After two years under house arrest in Canada, Huawei CFO Meng Wanzhou’s extradition hearing is nearing its conclusion, with her lawyers, in what seems like a last-ditch attempt to prevent her being handed over the US authorities, questioning the reliability of information presented to the proceedings by the US legal team, reports Reuters.
Amazon Web Services (AWS) is working with researchers at the National University of Singapore on both the development of new algorithms for quantum computing and on simulation techniques that, later, will have commercial application with real data in a quantum environment. According to an MOU signed on Monday this week, AWS will gain access to National University’s “Quantum-Safe Network” and, via that, will conduct experiments and integrate them into Singapore’s fibre networks to observe quantum technology in non-laboratory application. The initial intent is to provide solutions to support Singapore’s Smart Nation Plan in areas including traffic optimisation and shipping and port operations. The university will train staff in commercial business in Singapore to become experts in quantum computing. Central to the agreement is the Quantum Engineering Program (QEP), which is a five-year-long initiative managed and hosted by the National University. The QEP began in 2018 with the remit to take abstract quantum physics theory and turn them into commercial technologies. It is halfway through that plan.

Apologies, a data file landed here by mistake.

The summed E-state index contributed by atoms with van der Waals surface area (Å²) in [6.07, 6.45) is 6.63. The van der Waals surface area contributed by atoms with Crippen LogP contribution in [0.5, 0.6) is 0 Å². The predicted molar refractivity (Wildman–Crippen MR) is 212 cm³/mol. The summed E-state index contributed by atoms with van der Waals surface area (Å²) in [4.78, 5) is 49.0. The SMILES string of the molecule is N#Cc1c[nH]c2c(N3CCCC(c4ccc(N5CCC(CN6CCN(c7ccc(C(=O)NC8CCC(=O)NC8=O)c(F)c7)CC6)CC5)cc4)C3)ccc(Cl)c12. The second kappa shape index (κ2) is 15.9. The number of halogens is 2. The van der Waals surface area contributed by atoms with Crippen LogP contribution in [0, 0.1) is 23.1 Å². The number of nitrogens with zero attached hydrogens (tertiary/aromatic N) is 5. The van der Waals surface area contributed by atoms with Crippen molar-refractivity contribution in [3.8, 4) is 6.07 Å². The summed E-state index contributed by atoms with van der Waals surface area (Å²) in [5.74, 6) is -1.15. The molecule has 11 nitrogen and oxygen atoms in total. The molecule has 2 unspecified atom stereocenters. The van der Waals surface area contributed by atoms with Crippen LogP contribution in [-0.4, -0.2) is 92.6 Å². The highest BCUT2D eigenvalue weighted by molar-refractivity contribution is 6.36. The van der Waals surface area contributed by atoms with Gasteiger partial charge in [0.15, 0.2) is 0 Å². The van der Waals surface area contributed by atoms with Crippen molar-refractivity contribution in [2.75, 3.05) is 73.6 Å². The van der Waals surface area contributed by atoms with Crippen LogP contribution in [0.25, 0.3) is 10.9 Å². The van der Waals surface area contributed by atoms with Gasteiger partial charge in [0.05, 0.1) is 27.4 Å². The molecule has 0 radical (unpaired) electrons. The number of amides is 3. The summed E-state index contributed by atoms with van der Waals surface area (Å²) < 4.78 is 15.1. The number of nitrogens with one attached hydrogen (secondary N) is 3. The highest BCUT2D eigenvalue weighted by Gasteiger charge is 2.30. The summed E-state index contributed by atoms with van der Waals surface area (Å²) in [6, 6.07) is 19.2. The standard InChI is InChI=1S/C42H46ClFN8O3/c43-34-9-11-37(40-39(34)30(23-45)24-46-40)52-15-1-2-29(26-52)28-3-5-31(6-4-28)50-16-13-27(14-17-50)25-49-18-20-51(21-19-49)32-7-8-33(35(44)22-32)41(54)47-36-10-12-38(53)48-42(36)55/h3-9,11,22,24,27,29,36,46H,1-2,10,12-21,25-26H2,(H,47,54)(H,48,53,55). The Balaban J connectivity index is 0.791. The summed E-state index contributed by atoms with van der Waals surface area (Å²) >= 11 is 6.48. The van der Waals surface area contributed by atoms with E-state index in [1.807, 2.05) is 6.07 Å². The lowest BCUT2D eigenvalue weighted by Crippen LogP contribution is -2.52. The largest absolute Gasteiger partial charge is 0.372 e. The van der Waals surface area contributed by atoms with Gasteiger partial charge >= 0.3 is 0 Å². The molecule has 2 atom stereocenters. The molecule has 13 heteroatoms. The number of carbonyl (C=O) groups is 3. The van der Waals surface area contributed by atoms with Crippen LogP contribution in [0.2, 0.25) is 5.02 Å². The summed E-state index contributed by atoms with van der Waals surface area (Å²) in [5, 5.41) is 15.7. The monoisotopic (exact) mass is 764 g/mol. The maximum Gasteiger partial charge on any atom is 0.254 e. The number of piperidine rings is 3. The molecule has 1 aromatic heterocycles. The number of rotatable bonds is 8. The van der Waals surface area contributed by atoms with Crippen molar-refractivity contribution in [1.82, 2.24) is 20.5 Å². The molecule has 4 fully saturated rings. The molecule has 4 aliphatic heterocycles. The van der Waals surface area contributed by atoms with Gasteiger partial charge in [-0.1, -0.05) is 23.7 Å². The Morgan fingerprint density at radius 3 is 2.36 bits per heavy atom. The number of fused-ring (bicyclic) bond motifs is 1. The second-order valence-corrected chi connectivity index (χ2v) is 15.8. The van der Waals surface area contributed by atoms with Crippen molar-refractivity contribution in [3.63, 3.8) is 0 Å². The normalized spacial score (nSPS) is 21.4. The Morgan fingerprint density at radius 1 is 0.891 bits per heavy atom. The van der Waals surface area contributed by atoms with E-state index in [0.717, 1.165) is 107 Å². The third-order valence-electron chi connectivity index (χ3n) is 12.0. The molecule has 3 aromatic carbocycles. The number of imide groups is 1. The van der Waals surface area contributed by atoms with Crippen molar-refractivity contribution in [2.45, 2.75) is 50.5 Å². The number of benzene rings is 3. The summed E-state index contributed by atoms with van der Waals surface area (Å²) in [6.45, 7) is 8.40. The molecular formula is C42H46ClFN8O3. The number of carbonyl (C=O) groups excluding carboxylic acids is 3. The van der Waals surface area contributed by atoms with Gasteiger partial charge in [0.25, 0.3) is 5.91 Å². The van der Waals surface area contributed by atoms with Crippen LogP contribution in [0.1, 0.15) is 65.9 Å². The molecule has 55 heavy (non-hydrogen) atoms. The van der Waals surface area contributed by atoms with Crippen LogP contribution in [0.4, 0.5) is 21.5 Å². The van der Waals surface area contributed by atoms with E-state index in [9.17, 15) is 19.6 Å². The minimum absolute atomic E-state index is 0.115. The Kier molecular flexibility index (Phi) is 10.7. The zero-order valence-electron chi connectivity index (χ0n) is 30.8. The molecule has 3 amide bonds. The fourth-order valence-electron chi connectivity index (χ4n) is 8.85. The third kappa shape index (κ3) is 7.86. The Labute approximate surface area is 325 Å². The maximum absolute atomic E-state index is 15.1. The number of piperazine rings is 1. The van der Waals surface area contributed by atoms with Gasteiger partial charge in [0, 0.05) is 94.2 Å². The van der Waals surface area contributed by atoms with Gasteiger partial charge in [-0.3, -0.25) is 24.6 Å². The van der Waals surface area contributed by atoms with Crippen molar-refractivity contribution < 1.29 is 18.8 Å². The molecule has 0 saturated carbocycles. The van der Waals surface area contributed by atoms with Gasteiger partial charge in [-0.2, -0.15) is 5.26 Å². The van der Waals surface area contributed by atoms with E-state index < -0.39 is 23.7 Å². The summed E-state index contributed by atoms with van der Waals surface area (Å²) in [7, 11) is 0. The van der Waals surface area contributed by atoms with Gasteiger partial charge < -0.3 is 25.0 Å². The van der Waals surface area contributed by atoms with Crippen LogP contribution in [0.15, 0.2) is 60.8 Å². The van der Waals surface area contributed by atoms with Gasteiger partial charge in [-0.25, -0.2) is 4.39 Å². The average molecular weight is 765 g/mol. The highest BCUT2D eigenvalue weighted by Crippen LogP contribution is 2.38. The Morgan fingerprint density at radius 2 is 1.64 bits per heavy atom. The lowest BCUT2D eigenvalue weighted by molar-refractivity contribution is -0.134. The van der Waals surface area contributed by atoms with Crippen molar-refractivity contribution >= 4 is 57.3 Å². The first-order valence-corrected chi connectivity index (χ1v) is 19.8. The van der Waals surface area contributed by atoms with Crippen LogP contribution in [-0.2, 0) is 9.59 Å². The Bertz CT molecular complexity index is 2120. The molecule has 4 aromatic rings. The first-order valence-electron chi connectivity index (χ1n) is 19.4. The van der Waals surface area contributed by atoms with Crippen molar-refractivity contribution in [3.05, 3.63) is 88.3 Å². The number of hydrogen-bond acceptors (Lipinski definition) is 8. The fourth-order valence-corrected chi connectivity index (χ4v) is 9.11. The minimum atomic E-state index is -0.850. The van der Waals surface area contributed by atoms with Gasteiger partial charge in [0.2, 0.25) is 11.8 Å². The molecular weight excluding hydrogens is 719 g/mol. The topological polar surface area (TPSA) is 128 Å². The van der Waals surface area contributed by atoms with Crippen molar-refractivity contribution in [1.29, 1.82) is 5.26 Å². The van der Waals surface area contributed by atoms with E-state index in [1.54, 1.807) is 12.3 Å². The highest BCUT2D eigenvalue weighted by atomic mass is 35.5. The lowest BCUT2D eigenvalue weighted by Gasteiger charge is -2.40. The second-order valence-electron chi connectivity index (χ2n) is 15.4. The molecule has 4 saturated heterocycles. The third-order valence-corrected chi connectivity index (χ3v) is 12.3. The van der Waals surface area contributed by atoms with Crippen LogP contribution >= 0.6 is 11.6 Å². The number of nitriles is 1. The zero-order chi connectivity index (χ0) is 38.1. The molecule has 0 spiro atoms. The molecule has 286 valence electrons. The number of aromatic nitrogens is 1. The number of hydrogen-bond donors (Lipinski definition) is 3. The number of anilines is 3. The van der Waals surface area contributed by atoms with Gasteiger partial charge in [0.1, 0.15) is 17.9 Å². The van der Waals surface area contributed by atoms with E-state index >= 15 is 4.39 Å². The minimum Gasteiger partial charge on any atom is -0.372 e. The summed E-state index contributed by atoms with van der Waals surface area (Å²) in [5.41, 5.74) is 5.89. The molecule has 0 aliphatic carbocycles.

With every technological advance there’s a criminal as well as beneficial advantage. In the UK, one of the very latest manifestations is roaming gangs of thieves on e-scooters invading farmland to steal GPS technology. E-scooters, which currently are not regulated or required to be licensed are becoming the bane of urban living. Ridden on roads, pavements, grass, up alleys, down tracks and round the mulberry bush they they are cheap(ish) (or easy to steal), quick, silent and increasingly deadly. Pedestrians have been killed in hit and run incidents and serious accidents are commonplace. Now the scourge has spead to the countryside. GPS is a vital and expensive component of modern farming providing highly accurate mapping, optimum planting and harvesting routes and permitting farmers to maximise productive land use. Global equipment on tractors etc., can cost many thousands of pounds per vehicle and per fixed installation and there is a growing, thriving and lucrative international black market in ‘hot’ GPS equipment. The new Annual Rural Crime Report from the insurance company, NFU Mutual, which specialises in providing coverage for farmers and the agricultural sector (NFU stands for National Farmers Union), shows that while thefts from farms fell by 20 per cent in 2020 during the pandemic lockdowns, when even thieves skulked at home, the company nonetheless paid farmers £2.9 million in compensation for the theft of farm vehicles and associated technology. Farmers are also increasingly being targeted by cyber-criminals with phishing emails about post-Brexit agricultural payments while scams for machinery and technology become more and more commonplace.
- The staff, TelecomTV